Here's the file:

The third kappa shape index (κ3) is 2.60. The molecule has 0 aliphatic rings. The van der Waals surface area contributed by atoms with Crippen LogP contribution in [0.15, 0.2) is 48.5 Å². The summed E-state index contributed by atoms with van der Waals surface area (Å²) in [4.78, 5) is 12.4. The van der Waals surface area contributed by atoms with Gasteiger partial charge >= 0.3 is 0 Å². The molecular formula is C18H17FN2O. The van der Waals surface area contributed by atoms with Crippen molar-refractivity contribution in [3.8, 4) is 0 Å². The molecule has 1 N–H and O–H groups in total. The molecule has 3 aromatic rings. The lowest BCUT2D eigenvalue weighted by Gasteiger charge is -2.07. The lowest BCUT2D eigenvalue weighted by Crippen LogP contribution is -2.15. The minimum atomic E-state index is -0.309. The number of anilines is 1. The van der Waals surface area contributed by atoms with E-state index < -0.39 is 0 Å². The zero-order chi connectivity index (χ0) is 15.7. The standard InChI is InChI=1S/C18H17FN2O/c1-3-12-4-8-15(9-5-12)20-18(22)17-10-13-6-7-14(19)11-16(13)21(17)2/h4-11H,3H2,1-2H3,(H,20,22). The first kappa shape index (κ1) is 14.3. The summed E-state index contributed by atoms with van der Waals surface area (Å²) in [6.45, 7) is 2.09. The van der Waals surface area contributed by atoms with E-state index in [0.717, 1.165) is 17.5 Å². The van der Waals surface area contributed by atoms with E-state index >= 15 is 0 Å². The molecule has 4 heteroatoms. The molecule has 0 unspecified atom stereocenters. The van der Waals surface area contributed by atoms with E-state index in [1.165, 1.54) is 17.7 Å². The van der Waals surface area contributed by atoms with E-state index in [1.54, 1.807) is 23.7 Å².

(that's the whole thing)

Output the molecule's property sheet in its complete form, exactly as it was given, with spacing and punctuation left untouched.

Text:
The third kappa shape index (κ3) is 2.60. The molecule has 0 aliphatic rings. The van der Waals surface area contributed by atoms with Crippen LogP contribution in [0.15, 0.2) is 48.5 Å². The summed E-state index contributed by atoms with van der Waals surface area (Å²) in [4.78, 5) is 12.4. The van der Waals surface area contributed by atoms with Gasteiger partial charge >= 0.3 is 0 Å². The molecular formula is C18H17FN2O. The van der Waals surface area contributed by atoms with Crippen molar-refractivity contribution in [3.8, 4) is 0 Å². The molecule has 1 N–H and O–H groups in total. The molecule has 3 aromatic rings. The lowest BCUT2D eigenvalue weighted by Gasteiger charge is -2.07. The lowest BCUT2D eigenvalue weighted by Crippen LogP contribution is -2.15. The minimum atomic E-state index is -0.309. The number of anilines is 1. The van der Waals surface area contributed by atoms with E-state index < -0.39 is 0 Å². The zero-order chi connectivity index (χ0) is 15.7. The standard InChI is InChI=1S/C18H17FN2O/c1-3-12-4-8-15(9-5-12)20-18(22)17-10-13-6-7-14(19)11-16(13)21(17)2/h4-11H,3H2,1-2H3,(H,20,22). The first kappa shape index (κ1) is 14.3. The summed E-state index contributed by atoms with van der Waals surface area (Å²) in [6.45, 7) is 2.09. The van der Waals surface area contributed by atoms with E-state index in [0.717, 1.165) is 17.5 Å². The van der Waals surface area contributed by atoms with E-state index >= 15 is 0 Å². The molecule has 4 heteroatoms. The molecule has 0 unspecified atom stereocenters. The van der Waals surface area contributed by atoms with E-state index in [1.165, 1.54) is 17.7 Å². The van der Waals surface area contributed by atoms with E-state index in [1.54, 1.807) is 23.7 Å².